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Popular Mobilization Forces (PMF) fire towards Islamic State militants during a battle on the outskirts of Al-Ba'aj, west of Mosul, Iraq May 26, 2017. REUTERS/Stringer(reuters_tickers)
By Maher Chmaytelli and Isabel Coles
BAGHDAD/MOSUL, Iraq (Reuters) - Iraqi armed forces launched an operation on Saturday to capture the last Islamic State-held enclave in Mosul, according to a military statement.
The fall of the city would, in effect, mark the end of the Iraqi half of the "caliphate" declared nearly three years ago by Islamic State leader Abu Bakr al-Baghdadi, which also covers parts of Syria.
The enclave includes the Old City centre and three adjacent districts along the western bank of the Tigris river.
The U.S.-backed offensive in Mosul, now in its eighth month, has taken longer than planned as the militants are dug in among civilians.
"The joint forces have began liberating the remaining districts," an Iraqi military statement said.
Another military statement announced the death of two Iraqi colonels during the fighting on Saturday.
Desperate civilians trapped behind Islamic State lines now face a harrowing situation with little food and water, no electricity and limited access to hospitals.
The Iraqi air force dropped leaflets on Friday urging residents to flee but humanitarian groups say they fear for the safety of those trying to escape.
BLACK FLAG FLYING SINCE 2014
The push inside the Old City coincides with the start of the holy fasting month of Ramadan. The offensive's prime target is the medieval al-Nuri mosque with its landmark leaning minaret, where Islamic State's black flag has been flying since mid-2014.
Iraqi armed forces hope to capture the mosque - where Baghdadi announced the "caliphate" - in the next few days.
Residents in the Old City sounded desperate in telephone interviews over the past few days.
"We're waiting for death at any moment, either by bombing or starving," one said, asking not to be identified. "Adults eat one meal a day, either flour or lentil soup."
The United Nations expressed deep concern for the hundreds of thousands of civilians behind Islamic State lines, in a statement on Saturday from the organisation's under-secretary general for humanitarian affairs, Stephen O'Brien.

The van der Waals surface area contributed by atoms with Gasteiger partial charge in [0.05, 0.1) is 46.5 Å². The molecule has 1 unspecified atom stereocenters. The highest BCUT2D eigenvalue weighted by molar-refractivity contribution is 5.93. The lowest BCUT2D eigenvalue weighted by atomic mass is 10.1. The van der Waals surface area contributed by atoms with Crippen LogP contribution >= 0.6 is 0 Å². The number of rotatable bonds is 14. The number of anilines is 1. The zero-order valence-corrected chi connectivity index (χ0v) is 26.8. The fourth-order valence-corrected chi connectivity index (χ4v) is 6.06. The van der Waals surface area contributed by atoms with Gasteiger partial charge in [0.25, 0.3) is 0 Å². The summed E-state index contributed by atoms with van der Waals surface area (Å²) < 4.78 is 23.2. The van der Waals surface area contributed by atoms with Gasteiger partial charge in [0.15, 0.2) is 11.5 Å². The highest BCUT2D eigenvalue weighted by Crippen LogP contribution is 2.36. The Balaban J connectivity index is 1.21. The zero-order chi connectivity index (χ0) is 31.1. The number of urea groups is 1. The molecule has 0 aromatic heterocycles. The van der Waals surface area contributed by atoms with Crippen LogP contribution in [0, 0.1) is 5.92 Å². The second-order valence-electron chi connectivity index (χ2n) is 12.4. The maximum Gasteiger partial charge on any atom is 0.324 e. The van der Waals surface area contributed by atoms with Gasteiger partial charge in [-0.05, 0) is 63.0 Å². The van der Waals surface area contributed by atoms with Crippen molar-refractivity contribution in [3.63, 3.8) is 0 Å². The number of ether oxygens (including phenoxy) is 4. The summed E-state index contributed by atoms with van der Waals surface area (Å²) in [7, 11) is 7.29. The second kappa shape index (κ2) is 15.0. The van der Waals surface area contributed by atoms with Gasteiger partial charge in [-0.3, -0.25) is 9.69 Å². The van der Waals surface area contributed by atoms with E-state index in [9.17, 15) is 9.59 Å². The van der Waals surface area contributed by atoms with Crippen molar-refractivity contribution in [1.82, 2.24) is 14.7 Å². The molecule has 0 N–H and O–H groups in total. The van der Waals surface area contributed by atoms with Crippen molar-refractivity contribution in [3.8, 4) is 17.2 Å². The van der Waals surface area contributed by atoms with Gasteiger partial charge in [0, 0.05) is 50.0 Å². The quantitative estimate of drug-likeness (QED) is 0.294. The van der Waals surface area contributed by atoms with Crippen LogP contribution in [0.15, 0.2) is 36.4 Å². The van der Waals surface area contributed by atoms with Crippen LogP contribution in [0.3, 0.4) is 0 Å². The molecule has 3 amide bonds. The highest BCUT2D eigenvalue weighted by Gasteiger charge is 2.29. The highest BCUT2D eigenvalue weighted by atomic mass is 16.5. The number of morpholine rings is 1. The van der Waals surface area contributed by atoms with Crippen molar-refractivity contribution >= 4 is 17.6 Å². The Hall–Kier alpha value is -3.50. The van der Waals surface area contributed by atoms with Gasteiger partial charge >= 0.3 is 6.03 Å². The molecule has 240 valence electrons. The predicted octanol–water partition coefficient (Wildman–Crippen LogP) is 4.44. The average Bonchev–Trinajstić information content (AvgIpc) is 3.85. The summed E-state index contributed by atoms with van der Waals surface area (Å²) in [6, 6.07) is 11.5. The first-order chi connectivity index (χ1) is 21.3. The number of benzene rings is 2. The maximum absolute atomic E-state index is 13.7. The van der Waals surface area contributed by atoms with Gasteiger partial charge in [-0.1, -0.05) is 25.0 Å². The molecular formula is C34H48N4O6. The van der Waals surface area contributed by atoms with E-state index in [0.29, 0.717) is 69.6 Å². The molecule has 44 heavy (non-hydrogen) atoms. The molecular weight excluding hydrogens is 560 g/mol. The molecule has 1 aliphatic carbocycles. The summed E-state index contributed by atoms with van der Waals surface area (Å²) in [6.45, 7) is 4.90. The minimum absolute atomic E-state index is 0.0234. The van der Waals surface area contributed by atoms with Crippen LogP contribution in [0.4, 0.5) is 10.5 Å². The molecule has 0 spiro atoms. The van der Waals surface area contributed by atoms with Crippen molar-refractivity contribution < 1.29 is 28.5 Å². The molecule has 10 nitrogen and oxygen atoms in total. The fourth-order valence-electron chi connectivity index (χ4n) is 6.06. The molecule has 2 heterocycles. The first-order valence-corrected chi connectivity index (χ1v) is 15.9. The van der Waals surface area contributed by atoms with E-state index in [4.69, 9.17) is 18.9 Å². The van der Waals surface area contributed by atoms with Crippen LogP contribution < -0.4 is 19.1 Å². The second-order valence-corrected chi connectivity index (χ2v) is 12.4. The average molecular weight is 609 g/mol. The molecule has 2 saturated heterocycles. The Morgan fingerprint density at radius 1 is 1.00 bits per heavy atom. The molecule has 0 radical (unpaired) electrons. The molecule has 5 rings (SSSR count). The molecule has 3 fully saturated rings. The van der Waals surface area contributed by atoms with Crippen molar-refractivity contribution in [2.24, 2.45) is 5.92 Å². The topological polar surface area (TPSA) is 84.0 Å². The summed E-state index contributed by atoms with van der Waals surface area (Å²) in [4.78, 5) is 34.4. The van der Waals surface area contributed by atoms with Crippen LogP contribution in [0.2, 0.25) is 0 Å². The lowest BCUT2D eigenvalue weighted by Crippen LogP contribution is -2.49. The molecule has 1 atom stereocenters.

"Although the U.N. is not present in the areas where fighting is occurring, we have received very disturbing reports of families being shut inside booby-trapped homes and of children being deliberately targeted by snipers," he said.
Residents said millet, usually used as bird feed, is being cooked like rice as food prices increased ten-fold. People were seen collecting wild mallow plants in abandoned lots and also eating mulberry leaves and other plants.
About 700,000 people, about a third of the pre-war city's population, have already fled, seeking refuge either with friends and relatives or in camps.
The insurgents are also retreating in Syria, mainly in the face of U.S.-backed Kurdish-led forces.
The insurgency is expected to continue in the sparsely populated desert region along the Syrian border even if Mosul is fully captured.
Iranian-backed Shi'ite paramilitary forces are fighting Islamic State in that part of the country where Baghdadi is believed to be, according to U.S. and Iraqi officials.
On Saturday Iran announced for the first time the death of a senior commander during the operations launched in October to drive the Islamist militants out of Mosul and the surrounding Nineveh province.
Shaaban Nassiri, a senior commander of Iran's Islamic Revolutionary Guards Corps (IRGC), was killed west of Mosul, near the border with Syria, according to Mashregh, an Iranian news website.
The IRGC is the main backer of the Iraqi Shi'ite paramilitary force known as Popular Mobilisation. Iraq's Shi'ite-led government is aiming to control the border in coordination with the Iranian-backed Syrian army..
Linking up the two sides would give Syrian President Bashar al-Assad a significant advantage in the six-year rebellion against his rule.
(Additional reporting by Ahmed Rasheed in Baghdad; Writing by Maher Chmaytelli; Editing by Andrew Bolton)